Study your flashcards anywhere!

Download the official Cram app for free >

  • Shuffle
    Toggle On
    Toggle Off
  • Alphabetize
    Toggle On
    Toggle Off
  • Front First
    Toggle On
    Toggle Off
  • Both Sides
    Toggle On
    Toggle Off
  • Read
    Toggle On
    Toggle Off

How to study your flashcards.

Right/Left arrow keys: Navigate between flashcards.right arrow keyleft arrow key

Up/Down arrow keys: Flip the card between the front and back.down keyup key

H key: Show hint (3rd side).h key

A key: Read text to speech.a key


Play button


Play button




Click to flip

17 Cards in this Set

  • Front
  • Back
A therapeutic tactic, used primarily by structural family therapists, whereby the therapist attempts to make personal adjustments in adapting to the family style, in an effort to build a therapeutic alliance with the family.
Clusters of alliances between family members within the overall family group; affiliations and splits from one another, temporary or permanent, occur in pursuit of homeostasis.
anorexia nervosa
Prolonged, severe diminution of appetite, particularly although not exclusively in adolescent females, to the point of becoming life threatening.
boundary making
A technique of structural family therapists aimed at realigning boundaries within a family by changing the psychological proximity (closer or further apart) between family subsystems.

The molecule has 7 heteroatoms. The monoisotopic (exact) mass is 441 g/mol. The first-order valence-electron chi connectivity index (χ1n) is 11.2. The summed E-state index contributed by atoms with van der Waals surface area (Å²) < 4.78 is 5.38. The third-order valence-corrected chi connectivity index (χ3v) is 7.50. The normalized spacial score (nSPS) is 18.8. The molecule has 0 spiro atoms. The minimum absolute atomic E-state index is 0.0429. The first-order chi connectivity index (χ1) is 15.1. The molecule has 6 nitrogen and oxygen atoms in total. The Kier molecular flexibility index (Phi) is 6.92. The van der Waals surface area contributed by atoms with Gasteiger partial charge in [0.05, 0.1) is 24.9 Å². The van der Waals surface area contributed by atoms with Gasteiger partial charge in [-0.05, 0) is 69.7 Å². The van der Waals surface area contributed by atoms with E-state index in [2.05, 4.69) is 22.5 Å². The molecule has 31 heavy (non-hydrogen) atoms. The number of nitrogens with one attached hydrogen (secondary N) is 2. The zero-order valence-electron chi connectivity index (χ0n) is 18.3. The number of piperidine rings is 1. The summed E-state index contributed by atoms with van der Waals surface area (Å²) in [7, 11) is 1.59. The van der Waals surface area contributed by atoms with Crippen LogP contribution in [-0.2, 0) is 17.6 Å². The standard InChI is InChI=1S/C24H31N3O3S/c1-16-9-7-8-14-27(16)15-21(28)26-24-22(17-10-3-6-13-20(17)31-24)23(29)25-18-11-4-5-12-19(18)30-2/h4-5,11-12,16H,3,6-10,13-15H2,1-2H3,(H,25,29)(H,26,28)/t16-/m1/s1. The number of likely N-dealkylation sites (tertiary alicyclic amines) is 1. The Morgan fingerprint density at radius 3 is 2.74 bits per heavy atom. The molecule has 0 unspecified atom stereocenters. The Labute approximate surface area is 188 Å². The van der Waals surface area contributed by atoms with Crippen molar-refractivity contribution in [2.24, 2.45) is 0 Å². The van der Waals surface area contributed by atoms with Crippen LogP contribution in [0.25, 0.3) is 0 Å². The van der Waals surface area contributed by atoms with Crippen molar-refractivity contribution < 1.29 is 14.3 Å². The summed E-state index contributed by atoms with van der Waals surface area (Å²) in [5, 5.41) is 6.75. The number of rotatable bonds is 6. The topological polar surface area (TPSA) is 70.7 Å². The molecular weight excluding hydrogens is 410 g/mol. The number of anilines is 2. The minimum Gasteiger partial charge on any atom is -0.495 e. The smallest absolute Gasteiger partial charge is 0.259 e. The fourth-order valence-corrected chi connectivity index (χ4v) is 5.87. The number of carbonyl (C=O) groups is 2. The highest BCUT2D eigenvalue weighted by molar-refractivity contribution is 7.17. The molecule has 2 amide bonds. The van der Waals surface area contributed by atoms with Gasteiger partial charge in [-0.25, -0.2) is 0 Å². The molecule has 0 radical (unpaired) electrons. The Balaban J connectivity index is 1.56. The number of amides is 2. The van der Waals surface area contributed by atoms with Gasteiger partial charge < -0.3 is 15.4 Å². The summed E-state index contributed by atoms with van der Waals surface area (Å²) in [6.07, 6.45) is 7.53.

Covert alliances or affiliations, temporary or long term, between certain family members against others in the family.
A family organization with overly rigid boundaries, in which members are isolated and feel unconnected to each other, each functioning separately and autonomously and without involvement in the day-to-day transactions within the family.
In structural family therapy, a facilitating intervention in which the family is induced to enact or play out its relationship patterns spontaneously during a therapeutic session, allowing the therapist to observe and ultimately to develop a plan or new set of rules for restructuring future transactions.
A family organization in which boundaries between members are blurred and members are over concerned and over involved in each other’s lives, limiting individual autonomy.
family mapping
An assessment technique used by structural family therapists to graphically describe a family’s overall organizational structure and determine which subsystem is involved in dysfunctional transactions.
The therapeutic tactic of entering a family system by engaging its separate members and subsystems, gaining access in order to explore and ultimately to help modify dysfunctional aspects of that system.
A tactic used particularly by structural family therapists, who attempt to copy or mimic a family’s communication and behavioral patterns in order to gain acceptance by the family members.
The ease or flexibility with which members can cross subsystem boundaries within the family.
Influence, authority, and control over an outcome.
Relabeling behavior by putting it into a new, more positive perspective (Mother is trying to help rather than She’s intrusive), thus altering the context in which it is perceived and inviting new responses to the same behavior.
A therapeutic tactic associated with structural family therapy, in which the therapist deliberately attends to the symbols, style, language, and values of the family, using them to influence the family’s transactional patterns.
A process in which each parent demands that a child ally with him or her against the other parent during parental conflict.
In structural family therapy, a technique for altering the hierarchical relationship between members of a system or subsystem by supporting one member and thus upsetting family homeostasis.